This Is The Work Of The Best And The Brightest?

Desperately seeking something to claim as a victory before the 100 day mark, last week the Trump administration unveiled what it titled the, “2017 Tax Reform for Economic Growth and American Jobs,” subtitled: “The Biggest Individual And Business Tax Cut In American History”. It was so amateurish that it was laughable. It was literally a one pager with several bullet points. Decades ago had I submitted something like that in management school I would have been laughed out of the class as the instructor balled up the paper and threw it back in my face. This is the product of what Trump promised us would be only the best and the brightest that he would surround himself with?

Over the years I have criticized the various Ryan Plans because they were based on unrealistic assumptions, lacked sufficient detail and often literally didn’t add up. By comparison they look like comprehensive, authoritative works. I expected Trump’s announcement to be lean on details; this was skeletal! Real tax reform would require a voluminous work; this looked like something scribbled on a cocktail napkin. The scary part is that Trump is supposedly sober. What’s impairing his brain or is he just stupid?

We’ll start by looking at proposed tax brackets. All business income would be taxed at a rate of 15%. Individuals would be looking at three brackets: 10%, 25% and 35%. One vital detail is missing: the thresholds where you cross from one bracket to another.

The feature that will seduce many to back the plan is the doubling of the standard deduction. That would benefit a lot of taxpayers at the lower and middle income levels. My advice is: Don’t be seduced!

Trump’s fantasy plan calls for eliminating deductions but it doesn’t specify which. In fact his apologists have been tripping over themselves about which deductions are or aren’t on the chopping block. The reality is that nobody (including Trump) knows.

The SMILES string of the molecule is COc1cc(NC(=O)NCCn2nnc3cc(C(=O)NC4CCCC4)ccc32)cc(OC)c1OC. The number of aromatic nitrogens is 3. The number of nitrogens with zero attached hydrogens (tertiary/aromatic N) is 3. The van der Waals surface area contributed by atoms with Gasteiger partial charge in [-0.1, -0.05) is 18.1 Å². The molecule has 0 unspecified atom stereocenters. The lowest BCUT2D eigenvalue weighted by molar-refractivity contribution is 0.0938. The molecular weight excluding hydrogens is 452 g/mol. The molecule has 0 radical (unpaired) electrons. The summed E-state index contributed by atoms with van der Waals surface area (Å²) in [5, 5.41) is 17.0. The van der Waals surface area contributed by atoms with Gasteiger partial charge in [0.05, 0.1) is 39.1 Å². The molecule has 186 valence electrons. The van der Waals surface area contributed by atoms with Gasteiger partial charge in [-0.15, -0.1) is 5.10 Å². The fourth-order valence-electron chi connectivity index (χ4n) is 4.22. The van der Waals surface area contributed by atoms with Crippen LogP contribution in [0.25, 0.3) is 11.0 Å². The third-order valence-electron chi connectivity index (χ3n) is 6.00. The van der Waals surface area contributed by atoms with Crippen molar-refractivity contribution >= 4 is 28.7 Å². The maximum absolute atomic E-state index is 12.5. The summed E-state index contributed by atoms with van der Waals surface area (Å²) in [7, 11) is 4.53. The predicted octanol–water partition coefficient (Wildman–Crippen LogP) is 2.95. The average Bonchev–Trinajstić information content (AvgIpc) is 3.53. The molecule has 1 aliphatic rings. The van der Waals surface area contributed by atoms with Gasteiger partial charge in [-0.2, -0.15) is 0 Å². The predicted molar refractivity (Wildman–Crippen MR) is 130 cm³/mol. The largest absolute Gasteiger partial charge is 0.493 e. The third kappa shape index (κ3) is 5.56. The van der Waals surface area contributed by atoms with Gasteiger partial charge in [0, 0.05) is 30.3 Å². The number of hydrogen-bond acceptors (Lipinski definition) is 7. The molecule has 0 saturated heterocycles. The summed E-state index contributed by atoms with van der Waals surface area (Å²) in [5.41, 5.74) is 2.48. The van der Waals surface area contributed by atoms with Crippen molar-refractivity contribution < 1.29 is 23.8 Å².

Trump proposes to do away with three taxes that only apply to the wealthiest among us. (I’m not surprised, how about you?) The broadest is the Medicare Surtax which doesn’t kick in until a couple exceeds $250,000 in adjusted taxable income, (not to be confused with gross income). By the best statistics I can find that is less than 2% of Americans. In other words it doesn’t mean a thing for 98% of us.

Next comes the Estate Tax or as the fear inspiring Republicans like to call it the Death Tax. In order for an inheritance to be subject to this tax it must be at least $5.49 million. That affects about 4/1000th of a percent of taxpayers. Joe Lunchbucket isn’t among them. However repealing the tax would cost the treasury about $19.7 billion in revenue; you figure out the rest.

Also eliminated is the Alternative Minimum Tax (AMT). I lack hard numbers on the repercussion of that repeal but let me refresh your memory. A few weeks back two pages of Donald Trump’s 2005 mysteriously showed up in David Cay Johnston’s mailbox. The only reason Trump paid taxes that year was the ATM. Again, this has no impact on Joe Lunchbucket’s tax liability.

Another interesting proposal was a one-time low tax on repatriating foreign profits that have theoretically never returned to America. This is a complicated topic that would take much more than an article to fully discuss, but let’s try and learn from recent history. In 1986 Ronald Reagan managed to get a repatriation bill passed with the promise of business investment resulting in jobs and prosperity. What happened was that most of the money was used to buy back shares and further enrich the already very wealthy.

Since Trump is the first American President since Richard Nixon, (hardly the “yardstick” of honesty in the Oval office), to refuse to release his tax returns we really don’t know how much he and his family would personally benefit from his plan if it became law.

This much I know: I never made enough to be subject to the AMT. I will never inherit enough to worry about the Estate Tax, (I’m married so it would have to be just shy of $11 million to kick in). Unless I see some unexpected windfall I’m under the Medicare Surtax by a good margin. Donald Trump can’t make any of those three statements but I bet my readers can.

The good news is that for a variety of reasons this plan has almost zero chance of becoming law. That aside, my question remains: Is this the work of the best and the brightest we can muster in America?

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